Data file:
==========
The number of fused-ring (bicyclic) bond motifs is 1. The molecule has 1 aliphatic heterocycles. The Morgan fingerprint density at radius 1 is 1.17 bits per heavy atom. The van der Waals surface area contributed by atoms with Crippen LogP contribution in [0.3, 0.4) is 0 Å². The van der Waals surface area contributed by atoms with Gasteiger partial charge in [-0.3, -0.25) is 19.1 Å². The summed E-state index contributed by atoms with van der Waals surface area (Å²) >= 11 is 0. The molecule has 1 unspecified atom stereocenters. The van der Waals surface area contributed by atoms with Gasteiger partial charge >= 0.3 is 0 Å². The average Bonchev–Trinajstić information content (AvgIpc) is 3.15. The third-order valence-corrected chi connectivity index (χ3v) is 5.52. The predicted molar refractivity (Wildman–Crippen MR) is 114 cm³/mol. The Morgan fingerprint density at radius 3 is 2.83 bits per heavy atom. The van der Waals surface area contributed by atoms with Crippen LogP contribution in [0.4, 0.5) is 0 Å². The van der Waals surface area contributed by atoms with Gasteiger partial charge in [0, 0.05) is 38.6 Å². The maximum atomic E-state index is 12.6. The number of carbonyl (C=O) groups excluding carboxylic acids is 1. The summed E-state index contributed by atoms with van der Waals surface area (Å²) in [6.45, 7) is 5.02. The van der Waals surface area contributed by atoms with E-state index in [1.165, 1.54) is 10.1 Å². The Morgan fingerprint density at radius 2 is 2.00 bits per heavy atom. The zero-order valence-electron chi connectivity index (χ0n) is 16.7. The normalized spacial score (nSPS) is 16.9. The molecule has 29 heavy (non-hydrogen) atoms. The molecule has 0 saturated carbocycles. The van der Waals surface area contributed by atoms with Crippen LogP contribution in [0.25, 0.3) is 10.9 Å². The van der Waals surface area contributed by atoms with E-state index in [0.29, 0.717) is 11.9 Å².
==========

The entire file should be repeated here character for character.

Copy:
The number of fused-ring (bicyclic) bond motifs is 1. The molecule has 1 aliphatic heterocycles. The Morgan fingerprint density at radius 1 is 1.17 bits per heavy atom. The van der Waals surface area contributed by atoms with Crippen LogP contribution in [0.3, 0.4) is 0 Å². The van der Waals surface area contributed by atoms with Gasteiger partial charge in [-0.3, -0.25) is 19.1 Å². The summed E-state index contributed by atoms with van der Waals surface area (Å²) >= 11 is 0. The molecule has 1 unspecified atom stereocenters. The van der Waals surface area contributed by atoms with Gasteiger partial charge >= 0.3 is 0 Å². The average Bonchev–Trinajstić information content (AvgIpc) is 3.15. The third-order valence-corrected chi connectivity index (χ3v) is 5.52. The predicted molar refractivity (Wildman–Crippen MR) is 114 cm³/mol. The Morgan fingerprint density at radius 3 is 2.83 bits per heavy atom. The van der Waals surface area contributed by atoms with Crippen LogP contribution in [0.4, 0.5) is 0 Å². The van der Waals surface area contributed by atoms with Gasteiger partial charge in [0, 0.05) is 38.6 Å². The maximum atomic E-state index is 12.6. The number of carbonyl (C=O) groups excluding carboxylic acids is 1. The summed E-state index contributed by atoms with van der Waals surface area (Å²) in [6.45, 7) is 5.02. The van der Waals surface area contributed by atoms with E-state index in [1.165, 1.54) is 10.1 Å². The Morgan fingerprint density at radius 2 is 2.00 bits per heavy atom. The zero-order valence-electron chi connectivity index (χ0n) is 16.7. The normalized spacial score (nSPS) is 16.9. The molecule has 29 heavy (non-hydrogen) atoms. The molecule has 0 saturated carbocycles. The van der Waals surface area contributed by atoms with Crippen LogP contribution in [0.25, 0.3) is 10.9 Å². The van der Waals surface area contributed by atoms with E-state index in [0.29, 0.717) is 11.9 Å².